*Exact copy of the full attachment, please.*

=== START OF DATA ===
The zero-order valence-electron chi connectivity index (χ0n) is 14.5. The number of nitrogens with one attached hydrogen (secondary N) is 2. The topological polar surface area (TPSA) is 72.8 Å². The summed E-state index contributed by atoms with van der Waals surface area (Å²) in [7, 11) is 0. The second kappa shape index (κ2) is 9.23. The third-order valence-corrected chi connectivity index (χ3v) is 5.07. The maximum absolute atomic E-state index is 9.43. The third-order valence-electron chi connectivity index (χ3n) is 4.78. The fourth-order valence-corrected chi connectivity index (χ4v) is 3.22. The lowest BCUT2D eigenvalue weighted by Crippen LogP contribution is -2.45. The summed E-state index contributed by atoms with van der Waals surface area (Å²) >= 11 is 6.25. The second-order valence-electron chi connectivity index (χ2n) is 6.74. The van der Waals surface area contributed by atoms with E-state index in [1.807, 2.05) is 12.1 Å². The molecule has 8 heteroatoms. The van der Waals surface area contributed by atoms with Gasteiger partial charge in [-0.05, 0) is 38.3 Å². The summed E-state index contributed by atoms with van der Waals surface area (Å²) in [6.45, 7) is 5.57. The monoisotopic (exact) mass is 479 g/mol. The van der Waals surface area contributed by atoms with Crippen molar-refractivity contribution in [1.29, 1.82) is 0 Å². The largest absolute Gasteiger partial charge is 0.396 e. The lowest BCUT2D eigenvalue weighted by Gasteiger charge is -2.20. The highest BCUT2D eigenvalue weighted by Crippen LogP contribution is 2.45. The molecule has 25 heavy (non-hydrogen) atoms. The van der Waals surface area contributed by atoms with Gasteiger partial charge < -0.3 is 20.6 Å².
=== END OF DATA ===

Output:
The zero-order valence-electron chi connectivity index (χ0n) is 14.5. The number of nitrogens with one attached hydrogen (secondary N) is 2. The topological polar surface area (TPSA) is 72.8 Å². The summed E-state index contributed by atoms with van der Waals surface area (Å²) in [7, 11) is 0. The second kappa shape index (κ2) is 9.23. The third-order valence-corrected chi connectivity index (χ3v) is 5.07. The maximum absolute atomic E-state index is 9.43. The third-order valence-electron chi connectivity index (χ3n) is 4.78. The fourth-order valence-corrected chi connectivity index (χ4v) is 3.22. The lowest BCUT2D eigenvalue weighted by Crippen LogP contribution is -2.45. The summed E-state index contributed by atoms with van der Waals surface area (Å²) >= 11 is 6.25. The second-order valence-electron chi connectivity index (χ2n) is 6.74. The van der Waals surface area contributed by atoms with E-state index in [1.807, 2.05) is 12.1 Å². The molecule has 8 heteroatoms. The van der Waals surface area contributed by atoms with Gasteiger partial charge in [-0.05, 0) is 38.3 Å². The summed E-state index contributed by atoms with van der Waals surface area (Å²) in [6.45, 7) is 5.57. The monoisotopic (exact) mass is 479 g/mol. The van der Waals surface area contributed by atoms with Crippen molar-refractivity contribution in [1.29, 1.82) is 0 Å². The largest absolute Gasteiger partial charge is 0.396 e. The lowest BCUT2D eigenvalue weighted by Gasteiger charge is -2.20. The highest BCUT2D eigenvalue weighted by Crippen LogP contribution is 2.45. The molecule has 25 heavy (non-hydrogen) atoms. The van der Waals surface area contributed by atoms with Gasteiger partial charge < -0.3 is 20.6 Å².